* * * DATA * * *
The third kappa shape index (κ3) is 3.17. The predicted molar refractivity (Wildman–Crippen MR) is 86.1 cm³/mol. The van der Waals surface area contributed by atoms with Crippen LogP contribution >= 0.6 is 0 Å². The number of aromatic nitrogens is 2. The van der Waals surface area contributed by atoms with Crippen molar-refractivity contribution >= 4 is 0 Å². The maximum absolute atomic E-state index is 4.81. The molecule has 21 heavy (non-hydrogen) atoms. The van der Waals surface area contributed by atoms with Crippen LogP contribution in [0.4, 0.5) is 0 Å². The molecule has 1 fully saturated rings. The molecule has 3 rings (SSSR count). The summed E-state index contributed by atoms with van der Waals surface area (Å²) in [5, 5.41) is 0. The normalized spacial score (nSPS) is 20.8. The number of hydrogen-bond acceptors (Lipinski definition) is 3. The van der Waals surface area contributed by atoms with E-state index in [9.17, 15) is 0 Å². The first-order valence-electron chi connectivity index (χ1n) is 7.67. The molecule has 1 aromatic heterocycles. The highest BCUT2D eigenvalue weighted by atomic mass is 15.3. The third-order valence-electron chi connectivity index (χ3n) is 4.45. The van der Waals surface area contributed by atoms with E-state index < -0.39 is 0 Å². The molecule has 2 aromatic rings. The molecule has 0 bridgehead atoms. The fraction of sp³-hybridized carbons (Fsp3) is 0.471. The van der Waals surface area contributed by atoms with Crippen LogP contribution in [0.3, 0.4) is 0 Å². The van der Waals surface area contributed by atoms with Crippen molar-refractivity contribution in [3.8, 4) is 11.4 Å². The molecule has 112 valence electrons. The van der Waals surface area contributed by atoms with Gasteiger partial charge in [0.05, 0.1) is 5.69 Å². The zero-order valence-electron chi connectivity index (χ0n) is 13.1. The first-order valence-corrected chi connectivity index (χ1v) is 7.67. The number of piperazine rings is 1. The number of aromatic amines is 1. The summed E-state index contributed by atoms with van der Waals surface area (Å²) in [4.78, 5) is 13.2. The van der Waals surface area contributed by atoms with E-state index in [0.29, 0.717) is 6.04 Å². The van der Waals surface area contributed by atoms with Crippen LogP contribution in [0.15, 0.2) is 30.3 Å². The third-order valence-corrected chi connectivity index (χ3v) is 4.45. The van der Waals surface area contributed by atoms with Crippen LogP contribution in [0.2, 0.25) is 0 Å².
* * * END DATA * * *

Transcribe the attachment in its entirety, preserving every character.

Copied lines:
The third kappa shape index (κ3) is 3.17. The predicted molar refractivity (Wildman–Crippen MR) is 86.1 cm³/mol. The van der Waals surface area contributed by atoms with Crippen LogP contribution >= 0.6 is 0 Å². The number of aromatic nitrogens is 2. The van der Waals surface area contributed by atoms with Crippen molar-refractivity contribution >= 4 is 0 Å². The maximum absolute atomic E-state index is 4.81. The molecule has 21 heavy (non-hydrogen) atoms. The van der Waals surface area contributed by atoms with Crippen LogP contribution in [0.4, 0.5) is 0 Å². The molecule has 1 fully saturated rings. The molecule has 3 rings (SSSR count). The summed E-state index contributed by atoms with van der Waals surface area (Å²) in [5, 5.41) is 0. The normalized spacial score (nSPS) is 20.8. The number of hydrogen-bond acceptors (Lipinski definition) is 3. The van der Waals surface area contributed by atoms with E-state index in [9.17, 15) is 0 Å². The first-order valence-electron chi connectivity index (χ1n) is 7.67. The molecule has 1 aromatic heterocycles. The highest BCUT2D eigenvalue weighted by atomic mass is 15.3. The third-order valence-electron chi connectivity index (χ3n) is 4.45. The van der Waals surface area contributed by atoms with E-state index < -0.39 is 0 Å². The molecule has 2 aromatic rings. The molecule has 0 bridgehead atoms. The fraction of sp³-hybridized carbons (Fsp3) is 0.471. The van der Waals surface area contributed by atoms with Crippen LogP contribution in [0.3, 0.4) is 0 Å². The van der Waals surface area contributed by atoms with Crippen molar-refractivity contribution in [3.8, 4) is 11.4 Å². The molecule has 112 valence electrons. The van der Waals surface area contributed by atoms with Gasteiger partial charge in [0.05, 0.1) is 5.69 Å². The zero-order valence-electron chi connectivity index (χ0n) is 13.1. The first-order valence-corrected chi connectivity index (χ1v) is 7.67. The number of piperazine rings is 1. The number of aromatic amines is 1. The summed E-state index contributed by atoms with van der Waals surface area (Å²) in [4.78, 5) is 13.2. The van der Waals surface area contributed by atoms with E-state index in [0.29, 0.717) is 6.04 Å². The van der Waals surface area contributed by atoms with Crippen LogP contribution in [0.15, 0.2) is 30.3 Å². The third-order valence-corrected chi connectivity index (χ3v) is 4.45. The van der Waals surface area contributed by atoms with Crippen LogP contribution in [0.2, 0.25) is 0 Å².